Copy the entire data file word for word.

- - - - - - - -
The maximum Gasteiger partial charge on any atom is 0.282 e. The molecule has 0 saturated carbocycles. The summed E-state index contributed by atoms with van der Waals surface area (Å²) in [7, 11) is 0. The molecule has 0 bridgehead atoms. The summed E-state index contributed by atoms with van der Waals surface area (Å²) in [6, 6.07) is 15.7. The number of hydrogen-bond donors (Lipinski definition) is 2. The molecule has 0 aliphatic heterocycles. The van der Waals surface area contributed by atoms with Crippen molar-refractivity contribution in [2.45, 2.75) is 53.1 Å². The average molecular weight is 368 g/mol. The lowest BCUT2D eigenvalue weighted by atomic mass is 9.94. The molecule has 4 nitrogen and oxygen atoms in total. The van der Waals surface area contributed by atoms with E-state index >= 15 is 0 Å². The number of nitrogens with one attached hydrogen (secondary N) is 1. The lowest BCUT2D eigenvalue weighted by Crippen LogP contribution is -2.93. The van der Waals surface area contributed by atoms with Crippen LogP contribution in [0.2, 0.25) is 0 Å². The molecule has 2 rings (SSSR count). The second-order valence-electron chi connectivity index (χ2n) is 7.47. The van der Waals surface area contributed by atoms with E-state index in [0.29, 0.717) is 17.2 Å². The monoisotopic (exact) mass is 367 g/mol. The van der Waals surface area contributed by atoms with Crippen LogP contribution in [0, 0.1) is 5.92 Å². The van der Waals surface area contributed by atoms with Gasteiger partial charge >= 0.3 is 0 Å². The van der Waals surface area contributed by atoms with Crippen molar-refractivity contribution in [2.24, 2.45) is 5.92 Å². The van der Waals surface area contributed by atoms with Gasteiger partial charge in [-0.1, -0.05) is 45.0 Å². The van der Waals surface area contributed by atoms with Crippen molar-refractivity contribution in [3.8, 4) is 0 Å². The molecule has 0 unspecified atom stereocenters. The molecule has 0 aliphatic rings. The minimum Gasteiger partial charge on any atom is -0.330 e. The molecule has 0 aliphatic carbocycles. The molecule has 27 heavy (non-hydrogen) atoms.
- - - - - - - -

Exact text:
The maximum Gasteiger partial charge on any atom is 0.282 e. The molecule has 0 saturated carbocycles. The summed E-state index contributed by atoms with van der Waals surface area (Å²) in [7, 11) is 0. The molecule has 0 bridgehead atoms. The summed E-state index contributed by atoms with van der Waals surface area (Å²) in [6, 6.07) is 15.7. The number of hydrogen-bond donors (Lipinski definition) is 2. The molecule has 0 aliphatic heterocycles. The van der Waals surface area contributed by atoms with Crippen molar-refractivity contribution in [2.45, 2.75) is 53.1 Å². The average molecular weight is 368 g/mol. The lowest BCUT2D eigenvalue weighted by atomic mass is 9.94. The molecule has 4 nitrogen and oxygen atoms in total. The van der Waals surface area contributed by atoms with E-state index >= 15 is 0 Å². The number of nitrogens with one attached hydrogen (secondary N) is 1. The lowest BCUT2D eigenvalue weighted by Crippen LogP contribution is -2.93. The van der Waals surface area contributed by atoms with Crippen LogP contribution in [0.2, 0.25) is 0 Å². The molecule has 2 rings (SSSR count). The second-order valence-electron chi connectivity index (χ2n) is 7.47. The van der Waals surface area contributed by atoms with E-state index in [0.29, 0.717) is 17.2 Å². The monoisotopic (exact) mass is 367 g/mol. The van der Waals surface area contributed by atoms with Crippen LogP contribution in [0, 0.1) is 5.92 Å². The van der Waals surface area contributed by atoms with Gasteiger partial charge >= 0.3 is 0 Å². The van der Waals surface area contributed by atoms with Crippen molar-refractivity contribution in [2.24, 2.45) is 5.92 Å². The van der Waals surface area contributed by atoms with Gasteiger partial charge in [-0.1, -0.05) is 45.0 Å². The van der Waals surface area contributed by atoms with Crippen molar-refractivity contribution in [3.8, 4) is 0 Å². The molecule has 0 unspecified atom stereocenters. The molecule has 0 aliphatic rings. The minimum Gasteiger partial charge on any atom is -0.330 e. The molecule has 0 aliphatic carbocycles. The molecule has 27 heavy (non-hydrogen) atoms.